I'm writing this article in a sloping green field, where the cane is as high as an elephant's eye and will soon be ready for harvesting.
This is the sugar belt of South Africa, and from where I'm sitting, I command a fine view of the Indian Ocean. If I look up, I can see a flock of pelicans - about 30 of them - catching thermals like gliders, using their elevation to choose which beach they'll use for a late-afternoon swim.
Post-apartheid South Africa still wrestles with high unemployment, violent crime, and a shaky economy. But there's a palpable spirit of renewal among its peoples.
Not far from where I'm reporting is a humble wood and iron structure, which, during summer storms, struggles to keep out the wind and rain. It's a church - without proper doors, glass in the windows, or funds to finish the construction.
But "This is God's edifice," the minister tells me, with just a hint of pride in his voice. "It's built to let songs of praise reach high into the heavens."
And every Sunday afternoon, that's just what happens here. The minister, speaking and singing in Zulu, leads his congregation in praising God. One of his favorite songs of praise, he says, opens Psalm 9: "I will praise thee, O Lord, with my whole heart; I will shew forth all thy marvellous works."
With growing excitement, he explains further: "In my church we love the Old Testament, which foretells the coming of Christ. But I like to preach from the New Testament because it shows us the way we have to go."
He says he teaches the members of his congregation never to take the law into their own hands; never to seek revenge for anything. "If they trust God, He will supply all their needs. My message is always one of love, and forgiveness, and salvation."
This leads us naturally into an exchange of thoughts about the limitless provision of God for all of us, wherever we might live, under whatever circumstances. It gives me a wonderful opportunity to tell the minister about Christian Science, about which he's heard little in his remote country parish.
I explain that Christian Science, which was discovered by Mary Baker Eddy in New England well over 100 years ago, shows how, through prayer, we can change our thought about environment, government, employment, relationships, health.
This Science, through God's power, reveals the ever-present possibilities of progress for us. It sets out truths that rectify, even heal, the situations in our lives that seem to hold us down. In truth, men and women exist as the likeness of their Maker, the divine Spirit; they are Spirit's witnesses.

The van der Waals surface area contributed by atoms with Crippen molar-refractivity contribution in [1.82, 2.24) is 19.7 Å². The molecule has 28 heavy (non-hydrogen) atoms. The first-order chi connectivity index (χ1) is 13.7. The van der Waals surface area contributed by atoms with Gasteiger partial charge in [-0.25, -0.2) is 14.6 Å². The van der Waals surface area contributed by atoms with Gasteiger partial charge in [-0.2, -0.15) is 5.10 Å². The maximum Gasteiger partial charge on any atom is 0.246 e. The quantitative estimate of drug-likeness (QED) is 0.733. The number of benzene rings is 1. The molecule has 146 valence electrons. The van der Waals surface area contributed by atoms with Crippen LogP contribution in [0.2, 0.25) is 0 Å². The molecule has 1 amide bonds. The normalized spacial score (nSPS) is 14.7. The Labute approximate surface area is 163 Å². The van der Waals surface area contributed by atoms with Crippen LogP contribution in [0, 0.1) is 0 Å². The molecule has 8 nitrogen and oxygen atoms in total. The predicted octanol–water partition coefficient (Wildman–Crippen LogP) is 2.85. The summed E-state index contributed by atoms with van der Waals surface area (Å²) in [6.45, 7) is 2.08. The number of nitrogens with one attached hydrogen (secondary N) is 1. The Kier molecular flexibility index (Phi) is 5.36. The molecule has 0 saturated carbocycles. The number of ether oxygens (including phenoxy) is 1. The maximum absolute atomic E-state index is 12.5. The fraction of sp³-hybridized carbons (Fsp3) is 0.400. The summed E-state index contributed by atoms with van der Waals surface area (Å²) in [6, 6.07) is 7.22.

My newfound friend listens with rapt attention. He contributes many thoughts of his own about the Africans' enthusiasm not only to receive the message of Christ's healing power but to share it. We rejoice together over the inspiring example of Christ Jesus, and agree that no one ever worked with more energy and dedication to demonstrate true being. He mastered every limited, material condition, while at the same time teaching humankind that the kingdom of God is within consciousness - is not a place, but a Christly state of mind.
As we speculate on how Jesus would address the world's challenges if he were with us in person today, I share some of Mrs. Eddy's thoughts on this subject: "He would mightily rebuke a single doubt of the ever-present power of divine Spirit to control all the conditions of man and the universe" ("The First Church of Christ, Scientist, and Miscellany," Pg. 294).
We agree that this is the way God has always governed the earth, and that those who become conscious of this true order of existence, even in a small degree, demonstrate Spirit's control of their daily experiences and activities, right where they are.
Another observation enriches our discussion still further: "What mortals hear, see, feel, taste, smell, constitutes their present earth and heaven: but we must grow out of even this pleasing thraldom, and find wings to reach the glory of supersensible Life; then we shall soar above, as the bird in the clear ether of the blue temporal sky" (Eddy, "Miscellaneous Writings," Pgs. 86-87).
The minister looks up with a knowing smile and embraces the wide, blue African skies. The pelicans still hover high above. And our thoughts are way up there with them, soaring with gratitude for the richness of God's blessing to all.